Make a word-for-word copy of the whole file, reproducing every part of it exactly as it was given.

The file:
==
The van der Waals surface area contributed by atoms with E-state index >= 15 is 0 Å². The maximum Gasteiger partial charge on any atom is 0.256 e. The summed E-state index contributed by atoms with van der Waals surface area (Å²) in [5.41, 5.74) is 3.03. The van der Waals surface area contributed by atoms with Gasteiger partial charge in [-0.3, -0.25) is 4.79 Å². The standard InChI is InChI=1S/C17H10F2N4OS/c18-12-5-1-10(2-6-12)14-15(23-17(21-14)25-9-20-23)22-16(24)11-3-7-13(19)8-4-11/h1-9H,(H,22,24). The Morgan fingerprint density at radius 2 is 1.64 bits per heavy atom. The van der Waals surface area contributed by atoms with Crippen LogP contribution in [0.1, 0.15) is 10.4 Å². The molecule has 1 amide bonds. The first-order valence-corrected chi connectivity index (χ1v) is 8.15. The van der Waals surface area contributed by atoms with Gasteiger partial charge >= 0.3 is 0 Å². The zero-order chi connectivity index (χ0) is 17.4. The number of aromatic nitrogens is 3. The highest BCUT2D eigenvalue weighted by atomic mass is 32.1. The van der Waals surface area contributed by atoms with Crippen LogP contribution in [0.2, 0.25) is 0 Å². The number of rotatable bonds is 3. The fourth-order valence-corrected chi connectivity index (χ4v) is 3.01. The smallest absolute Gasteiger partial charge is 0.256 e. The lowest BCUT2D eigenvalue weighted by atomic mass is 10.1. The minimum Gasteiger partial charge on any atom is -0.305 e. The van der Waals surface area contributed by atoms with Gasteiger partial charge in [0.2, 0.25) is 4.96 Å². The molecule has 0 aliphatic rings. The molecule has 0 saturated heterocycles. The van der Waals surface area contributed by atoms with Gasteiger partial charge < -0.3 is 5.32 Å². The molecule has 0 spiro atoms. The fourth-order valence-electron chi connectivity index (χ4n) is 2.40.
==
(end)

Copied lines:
The van der Waals surface area contributed by atoms with E-state index >= 15 is 0 Å². The maximum Gasteiger partial charge on any atom is 0.256 e. The summed E-state index contributed by atoms with van der Waals surface area (Å²) in [5.41, 5.74) is 3.03. The van der Waals surface area contributed by atoms with Gasteiger partial charge in [-0.3, -0.25) is 4.79 Å². The standard InChI is InChI=1S/C17H10F2N4OS/c18-12-5-1-10(2-6-12)14-15(23-17(21-14)25-9-20-23)22-16(24)11-3-7-13(19)8-4-11/h1-9H,(H,22,24). The Morgan fingerprint density at radius 2 is 1.64 bits per heavy atom. The van der Waals surface area contributed by atoms with Crippen LogP contribution in [0.1, 0.15) is 10.4 Å². The molecule has 1 amide bonds. The first-order valence-corrected chi connectivity index (χ1v) is 8.15. The van der Waals surface area contributed by atoms with Gasteiger partial charge >= 0.3 is 0 Å². The zero-order chi connectivity index (χ0) is 17.4. The number of aromatic nitrogens is 3. The highest BCUT2D eigenvalue weighted by atomic mass is 32.1. The van der Waals surface area contributed by atoms with Crippen LogP contribution in [0.2, 0.25) is 0 Å². The number of rotatable bonds is 3. The fourth-order valence-corrected chi connectivity index (χ4v) is 3.01. The smallest absolute Gasteiger partial charge is 0.256 e. The lowest BCUT2D eigenvalue weighted by atomic mass is 10.1. The minimum Gasteiger partial charge on any atom is -0.305 e. The van der Waals surface area contributed by atoms with Gasteiger partial charge in [0.2, 0.25) is 4.96 Å². The molecule has 0 aliphatic rings. The molecule has 0 saturated heterocycles. The van der Waals surface area contributed by atoms with Gasteiger partial charge < -0.3 is 5.32 Å². The molecule has 0 spiro atoms. The fourth-order valence-electron chi connectivity index (χ4n) is 2.40.